Douglas Watters opened Spirited Away, a dry store on the Lower East Side, last November. The summer before, he’d started researching his drinking habits and health, he said, and started experimenting with non-alcoholic cocktails. He liked the results. “I loved keeping the ritual and celebrating the end of the workday or an achievement, but without feeling bad the next day.”
Recently, Mr. Watters, 39, quit his job at Bank of America Merrill Lynch to work full-time on his business. Spirited Away is considered the first dry-food retailer in New York City and started with 70 products and now offers 140. Prices range from $7.50 for an individual can of Kin Euphorics, caffeinated flavored spritzes, to $75 for a bottle of Rasasvada, a high-end, plant-based “mind restorative.”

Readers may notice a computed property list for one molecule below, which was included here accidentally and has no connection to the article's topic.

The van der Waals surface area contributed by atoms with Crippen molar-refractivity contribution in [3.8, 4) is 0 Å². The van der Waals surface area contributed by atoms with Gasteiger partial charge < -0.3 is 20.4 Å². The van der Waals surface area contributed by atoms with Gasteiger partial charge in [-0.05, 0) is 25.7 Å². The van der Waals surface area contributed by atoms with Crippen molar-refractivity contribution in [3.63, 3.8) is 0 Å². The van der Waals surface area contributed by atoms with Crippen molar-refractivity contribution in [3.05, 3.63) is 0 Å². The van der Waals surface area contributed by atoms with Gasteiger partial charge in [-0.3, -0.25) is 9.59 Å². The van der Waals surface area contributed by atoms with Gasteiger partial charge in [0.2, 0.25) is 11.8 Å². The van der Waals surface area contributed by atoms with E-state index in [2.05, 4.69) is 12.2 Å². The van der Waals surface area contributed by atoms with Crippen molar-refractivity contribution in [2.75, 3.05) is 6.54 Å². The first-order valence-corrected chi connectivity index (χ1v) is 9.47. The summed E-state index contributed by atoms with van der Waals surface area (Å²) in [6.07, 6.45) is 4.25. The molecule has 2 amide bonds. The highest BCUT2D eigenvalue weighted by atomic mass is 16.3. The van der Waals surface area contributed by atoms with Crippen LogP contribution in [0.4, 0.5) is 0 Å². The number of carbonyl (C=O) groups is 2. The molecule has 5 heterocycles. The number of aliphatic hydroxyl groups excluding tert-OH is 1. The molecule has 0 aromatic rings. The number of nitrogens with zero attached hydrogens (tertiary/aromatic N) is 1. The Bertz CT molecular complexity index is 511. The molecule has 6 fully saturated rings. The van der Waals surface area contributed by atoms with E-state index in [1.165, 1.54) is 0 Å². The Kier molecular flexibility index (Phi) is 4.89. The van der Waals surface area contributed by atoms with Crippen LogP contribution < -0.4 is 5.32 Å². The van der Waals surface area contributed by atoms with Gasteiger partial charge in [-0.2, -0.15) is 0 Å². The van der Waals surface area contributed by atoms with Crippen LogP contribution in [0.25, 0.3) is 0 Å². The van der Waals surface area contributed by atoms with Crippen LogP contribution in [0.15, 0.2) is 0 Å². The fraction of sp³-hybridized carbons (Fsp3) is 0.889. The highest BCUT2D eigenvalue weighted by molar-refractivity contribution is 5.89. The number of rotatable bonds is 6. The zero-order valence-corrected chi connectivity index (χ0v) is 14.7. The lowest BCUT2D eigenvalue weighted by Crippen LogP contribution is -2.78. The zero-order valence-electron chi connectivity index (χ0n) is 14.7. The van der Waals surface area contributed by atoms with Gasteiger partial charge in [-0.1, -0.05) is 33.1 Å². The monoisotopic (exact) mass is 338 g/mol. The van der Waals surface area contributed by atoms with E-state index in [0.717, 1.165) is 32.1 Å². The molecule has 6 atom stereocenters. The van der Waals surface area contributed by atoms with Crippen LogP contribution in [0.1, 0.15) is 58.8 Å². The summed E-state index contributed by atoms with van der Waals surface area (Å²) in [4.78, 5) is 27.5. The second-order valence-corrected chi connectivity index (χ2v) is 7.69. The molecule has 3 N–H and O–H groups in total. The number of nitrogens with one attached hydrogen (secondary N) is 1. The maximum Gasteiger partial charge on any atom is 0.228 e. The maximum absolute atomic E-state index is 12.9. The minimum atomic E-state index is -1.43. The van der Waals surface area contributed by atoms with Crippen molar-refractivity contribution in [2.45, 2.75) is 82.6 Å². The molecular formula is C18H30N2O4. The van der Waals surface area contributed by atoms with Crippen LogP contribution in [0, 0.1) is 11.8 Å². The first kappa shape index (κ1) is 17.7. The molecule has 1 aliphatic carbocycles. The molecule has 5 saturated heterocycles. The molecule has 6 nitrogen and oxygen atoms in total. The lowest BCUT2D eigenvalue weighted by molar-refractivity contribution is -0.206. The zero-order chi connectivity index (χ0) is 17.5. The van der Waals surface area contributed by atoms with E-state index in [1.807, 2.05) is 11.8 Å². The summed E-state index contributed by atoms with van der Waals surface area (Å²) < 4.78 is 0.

He has already outgrown his 200 square meter store. Next month, he’s moving into a store twice the size in NoLIta.
The liquor-free cocktail movement seems to be following the evolution of craft cocktails. “People are sophisticated drinkers; they want different combinations of complex and interesting flavors,” said Mr Watters. “Product diversity has increased. Technology has that too. Now there are vapor or vacuum distillation and new techniques,” he continues. “That helped open up the market.”
Minus Moonshine, a self-proclaimed “dry drinks + potions shop” in Prospect Heights, Brooklyn, opened in June. In addition to selling their wares, the co-founders, Apryl Electra Storms and Melissa Irisarri, both 41, host monthly gatherings for groups such as down-to-earth curious parents and down-to-earth singles.
“Non-drinkers, like me, were ignored for so long,” Mx said. Storms, who identifies as non-binary. “As a former chef, I have a passion for beverages. I just knew this was something I had to do with my life next.”